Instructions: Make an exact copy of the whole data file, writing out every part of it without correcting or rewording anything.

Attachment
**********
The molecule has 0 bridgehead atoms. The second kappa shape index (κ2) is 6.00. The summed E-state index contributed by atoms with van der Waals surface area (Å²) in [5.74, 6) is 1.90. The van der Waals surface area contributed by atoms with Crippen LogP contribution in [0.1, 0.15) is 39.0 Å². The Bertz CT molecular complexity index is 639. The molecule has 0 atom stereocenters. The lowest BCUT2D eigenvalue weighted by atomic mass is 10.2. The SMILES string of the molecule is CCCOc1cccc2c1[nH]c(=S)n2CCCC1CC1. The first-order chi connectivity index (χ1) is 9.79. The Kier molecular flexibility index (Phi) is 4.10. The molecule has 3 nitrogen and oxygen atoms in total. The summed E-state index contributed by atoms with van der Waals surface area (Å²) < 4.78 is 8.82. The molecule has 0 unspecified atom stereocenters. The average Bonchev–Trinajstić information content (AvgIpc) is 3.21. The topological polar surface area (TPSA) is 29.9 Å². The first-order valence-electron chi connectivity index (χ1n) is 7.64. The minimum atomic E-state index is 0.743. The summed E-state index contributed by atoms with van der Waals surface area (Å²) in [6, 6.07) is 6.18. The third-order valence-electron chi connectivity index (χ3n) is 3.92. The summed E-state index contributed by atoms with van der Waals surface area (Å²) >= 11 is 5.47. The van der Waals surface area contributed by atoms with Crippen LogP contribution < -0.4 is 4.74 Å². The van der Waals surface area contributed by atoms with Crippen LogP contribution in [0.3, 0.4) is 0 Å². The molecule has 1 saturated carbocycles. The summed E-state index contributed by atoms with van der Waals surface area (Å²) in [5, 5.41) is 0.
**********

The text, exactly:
The molecule has 0 bridgehead atoms. The second kappa shape index (κ2) is 6.00. The summed E-state index contributed by atoms with van der Waals surface area (Å²) in [5.74, 6) is 1.90. The van der Waals surface area contributed by atoms with Crippen LogP contribution in [0.1, 0.15) is 39.0 Å². The Bertz CT molecular complexity index is 639. The molecule has 0 atom stereocenters. The lowest BCUT2D eigenvalue weighted by atomic mass is 10.2. The SMILES string of the molecule is CCCOc1cccc2c1[nH]c(=S)n2CCCC1CC1. The first-order chi connectivity index (χ1) is 9.79. The Kier molecular flexibility index (Phi) is 4.10. The molecule has 3 nitrogen and oxygen atoms in total. The summed E-state index contributed by atoms with van der Waals surface area (Å²) < 4.78 is 8.82. The molecule has 0 unspecified atom stereocenters. The average Bonchev–Trinajstić information content (AvgIpc) is 3.21. The topological polar surface area (TPSA) is 29.9 Å². The first-order valence-electron chi connectivity index (χ1n) is 7.64. The minimum atomic E-state index is 0.743. The summed E-state index contributed by atoms with van der Waals surface area (Å²) in [6, 6.07) is 6.18. The third-order valence-electron chi connectivity index (χ3n) is 3.92. The summed E-state index contributed by atoms with van der Waals surface area (Å²) >= 11 is 5.47. The van der Waals surface area contributed by atoms with Crippen LogP contribution < -0.4 is 4.74 Å². The van der Waals surface area contributed by atoms with Crippen LogP contribution in [0.3, 0.4) is 0 Å². The molecule has 1 saturated carbocycles. The summed E-state index contributed by atoms with van der Waals surface area (Å²) in [5, 5.41) is 0.